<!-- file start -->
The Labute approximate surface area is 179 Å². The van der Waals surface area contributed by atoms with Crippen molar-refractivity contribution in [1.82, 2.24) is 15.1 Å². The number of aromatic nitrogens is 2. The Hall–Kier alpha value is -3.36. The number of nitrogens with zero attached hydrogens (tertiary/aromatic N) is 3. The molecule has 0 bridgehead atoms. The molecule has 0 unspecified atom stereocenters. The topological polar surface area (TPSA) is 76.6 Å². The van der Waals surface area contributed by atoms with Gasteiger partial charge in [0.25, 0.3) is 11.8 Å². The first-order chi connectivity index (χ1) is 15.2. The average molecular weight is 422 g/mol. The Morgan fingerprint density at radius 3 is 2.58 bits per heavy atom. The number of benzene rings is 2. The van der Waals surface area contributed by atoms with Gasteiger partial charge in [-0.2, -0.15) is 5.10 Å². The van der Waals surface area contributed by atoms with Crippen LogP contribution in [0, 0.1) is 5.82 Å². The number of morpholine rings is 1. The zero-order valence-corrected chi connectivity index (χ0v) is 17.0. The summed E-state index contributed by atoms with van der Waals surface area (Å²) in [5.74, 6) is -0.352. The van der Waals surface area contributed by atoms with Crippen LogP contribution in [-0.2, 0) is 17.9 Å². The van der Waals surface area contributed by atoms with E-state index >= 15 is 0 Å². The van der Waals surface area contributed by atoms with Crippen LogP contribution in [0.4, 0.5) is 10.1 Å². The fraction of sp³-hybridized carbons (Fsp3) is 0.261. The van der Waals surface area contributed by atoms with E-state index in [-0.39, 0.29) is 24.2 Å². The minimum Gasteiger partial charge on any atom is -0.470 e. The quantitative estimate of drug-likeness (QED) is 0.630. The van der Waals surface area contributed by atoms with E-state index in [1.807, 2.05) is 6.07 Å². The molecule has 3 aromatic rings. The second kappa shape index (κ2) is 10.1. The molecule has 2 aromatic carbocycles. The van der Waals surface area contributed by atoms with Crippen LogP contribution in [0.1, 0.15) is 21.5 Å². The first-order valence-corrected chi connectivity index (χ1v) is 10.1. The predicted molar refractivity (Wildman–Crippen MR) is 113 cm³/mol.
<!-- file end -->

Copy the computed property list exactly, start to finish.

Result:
The Labute approximate surface area is 179 Å². The van der Waals surface area contributed by atoms with Crippen molar-refractivity contribution in [1.82, 2.24) is 15.1 Å². The number of aromatic nitrogens is 2. The Hall–Kier alpha value is -3.36. The number of nitrogens with zero attached hydrogens (tertiary/aromatic N) is 3. The molecule has 0 bridgehead atoms. The molecule has 0 unspecified atom stereocenters. The topological polar surface area (TPSA) is 76.6 Å². The van der Waals surface area contributed by atoms with Gasteiger partial charge in [0.25, 0.3) is 11.8 Å². The first-order chi connectivity index (χ1) is 15.2. The average molecular weight is 422 g/mol. The Morgan fingerprint density at radius 3 is 2.58 bits per heavy atom. The number of benzene rings is 2. The van der Waals surface area contributed by atoms with Gasteiger partial charge in [-0.2, -0.15) is 5.10 Å². The van der Waals surface area contributed by atoms with Crippen LogP contribution in [0, 0.1) is 5.82 Å². The number of morpholine rings is 1. The zero-order valence-corrected chi connectivity index (χ0v) is 17.0. The summed E-state index contributed by atoms with van der Waals surface area (Å²) in [5.74, 6) is -0.352. The van der Waals surface area contributed by atoms with Crippen LogP contribution in [-0.2, 0) is 17.9 Å². The van der Waals surface area contributed by atoms with E-state index >= 15 is 0 Å². The van der Waals surface area contributed by atoms with Crippen LogP contribution in [0.4, 0.5) is 10.1 Å². The fraction of sp³-hybridized carbons (Fsp3) is 0.261. The van der Waals surface area contributed by atoms with E-state index in [-0.39, 0.29) is 24.2 Å². The minimum Gasteiger partial charge on any atom is -0.470 e. The quantitative estimate of drug-likeness (QED) is 0.630. The van der Waals surface area contributed by atoms with E-state index in [1.807, 2.05) is 6.07 Å². The molecule has 3 aromatic rings. The second kappa shape index (κ2) is 10.1. The molecule has 2 aromatic carbocycles. The van der Waals surface area contributed by atoms with Crippen LogP contribution in [0.1, 0.15) is 21.5 Å². The first-order valence-corrected chi connectivity index (χ1v) is 10.1. The predicted molar refractivity (Wildman–Crippen MR) is 113 cm³/mol.